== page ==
Our Keepsake Journal is Here! 🎉

I am a coach’s wife. I signed up for it, back when we were young and stupid and didn’t have a penny to our name. I said yes to an awesome guy and yes to being a coach’s wife.

I love sports, that is the beauty. I can follow my husband’s job and cheer on his team. I’m invested.

Some of the disadvantages, however, are seeing the struggles of coaches these days from all levels, but on the high school level, it can be brutal.

We have seen the good, the bad, and the ugly in the past 20 plus years.

Don’t get me wrong, there are many rewards, too. The student-athletes are the best reward. More often than not, there is a bond with them. Not their best friend, they have enough friends, but a mutual respect. There is also the friendship with other coaches and their wives and families. That is the most rewarding for me. Coaches and coaches’ wives we have met over the years are the best people we know.

Friends for life.

I see the dedication and hard work from my husband and other coaches as well. The time commitment is daunting and tedious. Up at 5:00 a.m., to work by 7:15 a.m. (oh yes, because he teaches all day too). Practice until 6:00 p.m then game film, game breakdowns, planning, and prep work. Then wake up and do it over again. Don’t forget game nights and traveling to a large city, two or three hours away. On weeknights, he is home at midnight or later then he turns around to go back the next day. 

Exhausting. Rewarding. Exhausting.

No one really comprehends the time. A coach’s wife does.

I rarely hear him complain because of his love of the student-athlete relationship and his love of the sport. 

RELATED: The Coach’s Family Sacrifices, Too

As parents, we all want the best for our kids. To be the absolute best. It is tough when they don’t get the playing time, or the position we think they should have. I have been there watching my kids. Sometimes even knowing they may not be the most talented on the field, but darn it, they are working hard and have a good attitude, shouldn’t that count for something? Sometimes not. Welcome to life.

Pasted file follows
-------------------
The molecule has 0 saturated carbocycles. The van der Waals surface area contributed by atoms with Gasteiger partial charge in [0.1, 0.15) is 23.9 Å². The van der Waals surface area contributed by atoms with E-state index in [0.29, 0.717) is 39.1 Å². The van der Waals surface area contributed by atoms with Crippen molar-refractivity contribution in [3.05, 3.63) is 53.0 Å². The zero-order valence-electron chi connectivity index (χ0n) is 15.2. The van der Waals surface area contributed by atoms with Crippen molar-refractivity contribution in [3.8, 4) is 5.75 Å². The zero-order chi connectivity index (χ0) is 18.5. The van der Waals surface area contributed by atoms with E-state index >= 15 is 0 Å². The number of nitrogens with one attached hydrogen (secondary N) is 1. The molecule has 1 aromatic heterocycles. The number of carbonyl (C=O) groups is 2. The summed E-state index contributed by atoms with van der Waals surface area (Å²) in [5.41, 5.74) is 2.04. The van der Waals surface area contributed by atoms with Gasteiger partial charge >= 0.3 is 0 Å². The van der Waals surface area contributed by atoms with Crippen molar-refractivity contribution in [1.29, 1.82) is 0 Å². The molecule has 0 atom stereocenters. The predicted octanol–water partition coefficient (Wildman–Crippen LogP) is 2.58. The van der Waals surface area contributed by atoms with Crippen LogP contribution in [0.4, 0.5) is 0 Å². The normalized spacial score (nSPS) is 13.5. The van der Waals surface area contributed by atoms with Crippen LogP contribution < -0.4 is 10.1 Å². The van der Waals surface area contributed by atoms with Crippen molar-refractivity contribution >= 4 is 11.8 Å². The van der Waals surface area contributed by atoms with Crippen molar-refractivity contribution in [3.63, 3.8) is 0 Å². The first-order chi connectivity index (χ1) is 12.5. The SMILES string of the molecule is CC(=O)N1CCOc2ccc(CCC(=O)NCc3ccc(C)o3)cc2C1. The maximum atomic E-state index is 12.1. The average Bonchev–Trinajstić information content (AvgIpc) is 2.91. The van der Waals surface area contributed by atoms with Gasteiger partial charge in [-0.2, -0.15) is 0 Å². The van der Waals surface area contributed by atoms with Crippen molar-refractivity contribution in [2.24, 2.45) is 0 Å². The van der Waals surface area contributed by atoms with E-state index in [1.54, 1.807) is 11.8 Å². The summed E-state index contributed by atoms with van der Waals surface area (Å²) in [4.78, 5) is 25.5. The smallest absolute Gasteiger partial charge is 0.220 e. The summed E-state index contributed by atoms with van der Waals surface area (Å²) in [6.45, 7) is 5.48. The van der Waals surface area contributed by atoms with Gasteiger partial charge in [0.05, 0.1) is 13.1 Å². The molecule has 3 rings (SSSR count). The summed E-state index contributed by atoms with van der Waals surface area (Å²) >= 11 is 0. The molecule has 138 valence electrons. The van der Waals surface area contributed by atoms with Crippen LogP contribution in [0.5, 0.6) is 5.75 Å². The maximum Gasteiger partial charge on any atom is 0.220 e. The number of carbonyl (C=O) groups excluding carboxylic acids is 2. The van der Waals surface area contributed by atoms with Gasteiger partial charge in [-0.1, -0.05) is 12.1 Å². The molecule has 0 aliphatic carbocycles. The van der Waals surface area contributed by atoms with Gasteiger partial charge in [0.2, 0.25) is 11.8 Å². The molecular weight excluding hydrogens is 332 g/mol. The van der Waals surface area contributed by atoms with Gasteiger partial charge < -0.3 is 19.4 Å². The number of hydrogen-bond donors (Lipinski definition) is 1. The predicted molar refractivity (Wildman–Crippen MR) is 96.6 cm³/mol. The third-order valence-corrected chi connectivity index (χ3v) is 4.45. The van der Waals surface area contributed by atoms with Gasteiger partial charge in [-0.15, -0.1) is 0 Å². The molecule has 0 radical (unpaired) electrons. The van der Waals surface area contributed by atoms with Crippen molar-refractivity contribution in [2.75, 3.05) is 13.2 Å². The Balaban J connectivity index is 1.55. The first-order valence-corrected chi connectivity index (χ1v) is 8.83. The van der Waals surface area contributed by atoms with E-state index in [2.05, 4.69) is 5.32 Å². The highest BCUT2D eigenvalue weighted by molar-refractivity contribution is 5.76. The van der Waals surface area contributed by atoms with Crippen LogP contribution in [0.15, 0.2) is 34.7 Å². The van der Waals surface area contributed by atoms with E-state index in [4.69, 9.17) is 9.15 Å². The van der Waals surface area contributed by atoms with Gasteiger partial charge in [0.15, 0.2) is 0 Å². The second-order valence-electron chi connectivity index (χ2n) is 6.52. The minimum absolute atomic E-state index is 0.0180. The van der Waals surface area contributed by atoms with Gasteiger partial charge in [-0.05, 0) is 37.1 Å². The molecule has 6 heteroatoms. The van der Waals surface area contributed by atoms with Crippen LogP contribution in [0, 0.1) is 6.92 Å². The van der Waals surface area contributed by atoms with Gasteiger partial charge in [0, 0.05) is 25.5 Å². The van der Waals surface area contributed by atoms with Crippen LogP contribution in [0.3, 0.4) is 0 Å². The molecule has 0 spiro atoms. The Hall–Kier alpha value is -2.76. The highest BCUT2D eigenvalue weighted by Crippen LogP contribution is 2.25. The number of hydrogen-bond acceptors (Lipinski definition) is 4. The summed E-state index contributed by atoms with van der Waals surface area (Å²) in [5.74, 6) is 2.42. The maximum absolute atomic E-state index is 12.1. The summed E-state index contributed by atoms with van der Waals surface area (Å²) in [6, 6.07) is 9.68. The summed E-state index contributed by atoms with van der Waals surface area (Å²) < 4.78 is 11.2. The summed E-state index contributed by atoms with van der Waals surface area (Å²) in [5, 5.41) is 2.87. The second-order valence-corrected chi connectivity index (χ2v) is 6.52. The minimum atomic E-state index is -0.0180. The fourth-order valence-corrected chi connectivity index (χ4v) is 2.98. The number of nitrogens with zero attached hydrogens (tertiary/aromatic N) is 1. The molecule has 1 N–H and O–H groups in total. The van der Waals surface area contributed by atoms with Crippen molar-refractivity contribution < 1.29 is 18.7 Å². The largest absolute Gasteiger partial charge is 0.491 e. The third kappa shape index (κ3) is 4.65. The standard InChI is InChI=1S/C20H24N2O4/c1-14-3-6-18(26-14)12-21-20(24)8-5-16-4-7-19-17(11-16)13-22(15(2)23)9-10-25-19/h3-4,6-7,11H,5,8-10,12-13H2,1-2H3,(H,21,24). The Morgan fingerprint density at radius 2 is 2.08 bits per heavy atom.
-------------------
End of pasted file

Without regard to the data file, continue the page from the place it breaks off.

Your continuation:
Although we may think we know what is best for our athletes, we don’t. The coaches do. They are the ones, day in and day out in practice who know what is best for the team. Yes—I said team. Not your kid or two kids put together, but a team as a whole. Welcome to reality.

I think we have seen a breakdown in that trust of a coach in the last few years. That is my opinion.

Coaches weren’t hired to make one individual kid shine like a diamond and get all the accolades, their job is to build a team and a strong foundation for success.

To be clear, I don’t feel every parent that complains wants a coach fired. There are some supportive and awesome parents out there. I am just saying, from my perspective and living through certain coaching storms with my husband, the coaching culture has changed drastically. And, I don’t think it is getting better. 

Why is that? Why the extra stress. I blame youth sports. It is out of control. Youth sports should provide a solid foundation for learning and skills for the student athlete, but I also feel that it has caused our crazed-sports-minded culture to go off tilt of reality. Certain parent egos are out of control. Reliving the glory days vicariously through our kids can be detrimental.

I hear time and time again, “These kids are going to be so awesome when they are in high school, they will be state champions.” Or this one: “That kid is huge, he will be awesome in high school, Division I for sure.” Whoa people, let’s pump the breaks just a bit. I have been guilty of all of the above, but I have had to take a reality check and say, “Oh my goodness, really people? This kid is in sixth grade.” We are setting huge expectations for them already. Setting them up for failure.